The family tells Charlie Brown that it's not the same now when they show the Washington Redskins' games on television in John's Island, S.C.

Roy Green, the stunning St. Louis receiver, told Brown after last week's Cardinals-Redskins game that his own mother-in-law was Brown's biggest fan and to hurry back to health.

At last year's Pro Bowl, Green had playfully whispered into Brown's ear to see if the Redskins might acquire him in a trade. "We'd need three balls then, one for you, one for me and one for Art Monk," Brown said he told Green. Brown's Redskins teammates constantly draw Xs and Os in their minds, thinking about the explosive possibility of a formation with three wide receivers, deploying Brown, Monk and newly acquired Calvin Muhammad.

"Put it on paper," says tight end Rick Walker, "and the possibilites are awesome."

Charlie Brown says he hears all of this and then he just smiles. After missing his rookie season in 1981 with a knee injury, Brown has played two full seasons and has been to the Pro Bowl twice.

Prior to this season, Brown had played in 24 regular-season games and had scored 16 touchdowns, a scoring ratio that is incomprehensible to most NFL receivers. Brown had 141 catches in 31 career games (including playoffs), seven for 50 yards or longer and all seven of those had ended in Fun Bunch touchdown celebrations.

This year, however, the player called "Downtown" has moved to the suburbs of rehabilitation. Philadelphia cornerback Elbert Foules fell on Brown's leg after a first-quarter incompletion on Sept. 30, four games ago.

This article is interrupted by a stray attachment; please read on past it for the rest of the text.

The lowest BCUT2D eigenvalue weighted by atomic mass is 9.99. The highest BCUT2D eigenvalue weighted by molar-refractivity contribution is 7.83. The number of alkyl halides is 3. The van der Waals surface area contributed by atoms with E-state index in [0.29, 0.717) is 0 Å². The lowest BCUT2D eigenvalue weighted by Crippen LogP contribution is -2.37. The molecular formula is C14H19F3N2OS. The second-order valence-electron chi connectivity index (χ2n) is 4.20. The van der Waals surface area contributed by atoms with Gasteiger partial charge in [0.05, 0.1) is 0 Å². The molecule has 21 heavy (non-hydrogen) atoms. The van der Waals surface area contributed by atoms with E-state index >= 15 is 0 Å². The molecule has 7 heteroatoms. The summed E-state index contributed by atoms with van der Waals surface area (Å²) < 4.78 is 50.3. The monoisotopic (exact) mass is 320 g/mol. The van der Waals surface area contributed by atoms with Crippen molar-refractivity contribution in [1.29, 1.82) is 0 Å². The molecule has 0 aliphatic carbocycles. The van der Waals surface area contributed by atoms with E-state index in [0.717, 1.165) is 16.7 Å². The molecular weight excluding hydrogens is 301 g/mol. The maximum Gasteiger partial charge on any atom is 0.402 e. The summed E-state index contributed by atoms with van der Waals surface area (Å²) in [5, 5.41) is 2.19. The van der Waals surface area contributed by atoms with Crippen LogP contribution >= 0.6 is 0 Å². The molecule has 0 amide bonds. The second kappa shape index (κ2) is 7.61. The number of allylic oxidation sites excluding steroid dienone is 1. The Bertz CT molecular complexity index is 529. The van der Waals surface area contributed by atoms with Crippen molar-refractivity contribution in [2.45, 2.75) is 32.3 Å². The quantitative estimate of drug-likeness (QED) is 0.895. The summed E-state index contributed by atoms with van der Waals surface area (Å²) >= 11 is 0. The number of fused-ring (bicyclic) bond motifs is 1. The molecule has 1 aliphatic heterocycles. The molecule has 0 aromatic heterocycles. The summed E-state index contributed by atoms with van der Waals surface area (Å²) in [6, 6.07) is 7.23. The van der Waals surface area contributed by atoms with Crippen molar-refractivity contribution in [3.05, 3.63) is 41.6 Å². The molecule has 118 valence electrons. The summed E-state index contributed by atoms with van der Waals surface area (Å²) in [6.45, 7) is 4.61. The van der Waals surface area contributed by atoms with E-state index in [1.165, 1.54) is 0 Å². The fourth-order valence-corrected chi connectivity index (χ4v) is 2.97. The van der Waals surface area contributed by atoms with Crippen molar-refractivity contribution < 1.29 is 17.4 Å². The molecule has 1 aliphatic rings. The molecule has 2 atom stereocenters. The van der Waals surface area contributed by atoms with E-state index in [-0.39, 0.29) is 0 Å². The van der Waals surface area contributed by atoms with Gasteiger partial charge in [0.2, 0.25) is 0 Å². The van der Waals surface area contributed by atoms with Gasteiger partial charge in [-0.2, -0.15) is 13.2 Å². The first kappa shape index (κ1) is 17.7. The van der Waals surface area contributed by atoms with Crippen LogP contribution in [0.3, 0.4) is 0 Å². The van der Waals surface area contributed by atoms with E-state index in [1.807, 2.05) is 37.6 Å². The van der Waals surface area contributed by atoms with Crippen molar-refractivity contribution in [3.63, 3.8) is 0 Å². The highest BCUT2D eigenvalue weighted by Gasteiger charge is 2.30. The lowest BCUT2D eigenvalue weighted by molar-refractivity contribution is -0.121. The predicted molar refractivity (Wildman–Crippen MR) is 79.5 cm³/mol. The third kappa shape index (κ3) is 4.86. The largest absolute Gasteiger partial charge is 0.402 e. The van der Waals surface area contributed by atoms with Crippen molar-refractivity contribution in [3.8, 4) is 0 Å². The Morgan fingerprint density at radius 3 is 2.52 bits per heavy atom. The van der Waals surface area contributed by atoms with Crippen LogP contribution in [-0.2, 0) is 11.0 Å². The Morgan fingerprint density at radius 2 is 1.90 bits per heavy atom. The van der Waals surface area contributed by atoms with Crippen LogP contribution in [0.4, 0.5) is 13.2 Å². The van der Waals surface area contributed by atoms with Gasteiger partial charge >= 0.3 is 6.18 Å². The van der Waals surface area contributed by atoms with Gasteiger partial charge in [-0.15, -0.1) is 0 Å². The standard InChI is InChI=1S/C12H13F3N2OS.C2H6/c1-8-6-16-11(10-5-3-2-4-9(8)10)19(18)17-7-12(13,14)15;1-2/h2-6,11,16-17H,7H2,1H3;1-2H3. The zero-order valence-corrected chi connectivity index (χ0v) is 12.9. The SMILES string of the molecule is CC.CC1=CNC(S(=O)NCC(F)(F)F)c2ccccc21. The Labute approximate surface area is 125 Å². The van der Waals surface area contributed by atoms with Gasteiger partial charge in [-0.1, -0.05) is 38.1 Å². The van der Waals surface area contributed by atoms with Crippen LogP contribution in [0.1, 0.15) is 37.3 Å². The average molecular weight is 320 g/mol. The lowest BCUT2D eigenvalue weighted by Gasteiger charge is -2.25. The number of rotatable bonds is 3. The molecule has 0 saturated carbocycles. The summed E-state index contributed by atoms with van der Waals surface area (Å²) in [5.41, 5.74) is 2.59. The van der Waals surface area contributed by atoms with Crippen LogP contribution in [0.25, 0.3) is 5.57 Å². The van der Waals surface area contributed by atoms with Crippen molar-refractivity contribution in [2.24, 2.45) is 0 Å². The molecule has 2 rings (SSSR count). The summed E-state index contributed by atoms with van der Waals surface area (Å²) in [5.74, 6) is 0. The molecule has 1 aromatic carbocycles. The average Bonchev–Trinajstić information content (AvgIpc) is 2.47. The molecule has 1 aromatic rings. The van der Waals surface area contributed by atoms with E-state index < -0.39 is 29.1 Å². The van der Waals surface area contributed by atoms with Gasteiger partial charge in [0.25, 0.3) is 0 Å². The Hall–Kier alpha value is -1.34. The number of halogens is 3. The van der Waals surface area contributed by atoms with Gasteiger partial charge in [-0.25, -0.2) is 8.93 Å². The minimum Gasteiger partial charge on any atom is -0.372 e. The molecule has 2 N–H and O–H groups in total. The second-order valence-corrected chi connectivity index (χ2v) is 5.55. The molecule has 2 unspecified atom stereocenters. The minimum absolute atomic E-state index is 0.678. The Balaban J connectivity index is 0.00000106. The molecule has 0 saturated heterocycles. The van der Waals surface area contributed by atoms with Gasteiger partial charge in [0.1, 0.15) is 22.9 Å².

Brown hasn't played since. It was determined that he had suffered a sprained ankle and a stress fracture to his fibula. On Tuesday, after the stress fracture failed to show noticeable improvement, Brown was placed on injured reserve for a minimum of four more weeks.

This means he can't return to the lineup until Week 13, against Buffalo. "I guarantee he'll be ready by then," trainer Bubba Tyer says. This also means that, even if he returns then, Brown would have missed what amounts to nearly nine games (an earlier hamstring pull reduced him to playing decoy for a handful of plays against the Giants in Week 3), which is more than half of the 16-game schedule.

It also means that, by Week 13, Charlie Brown will have caught only 12 passes for 116 yards and two touchdowns. Last season, he caught a club record 78 passes for 1,225 yards. No trip to the Pro Bowl this year.

Some players survive hardship by dreaming of making a sugar-plum return. Not Charlie Brown, though. "I don't believe in dreams or fairy tales," he said. "I just think of everything being real. I think when you think of things happening beforehand, then if something goes wrong you'll really be down. No, I don't believe in all of that. I never did."

Brown says he has heard the news of major injuries all around the league this season. "Kellen Winslow, William Andrews, Billy (White Shoes) Johnson," Brown says, "Kenny Jackson, Billy Simms, Curt Warner. There's been a lot of them.

"I think I'm lucky. So many of those guys' injuries are bad. I mean real bad. They've got to do a lot of rehabilitation.

"I thought my leg was broken. I was lucky. I'm not going to even complain about my injury . . . I just want to come back strong.

"At first, I thought it was just my ankle. But a couple of days (after the Philadelphia game), I started getting pain on the side where the stress fracture is, in the fibula low down. I just knew it was something else (besides the ankle injury). I tried running and jogging on it and it just won't let me go."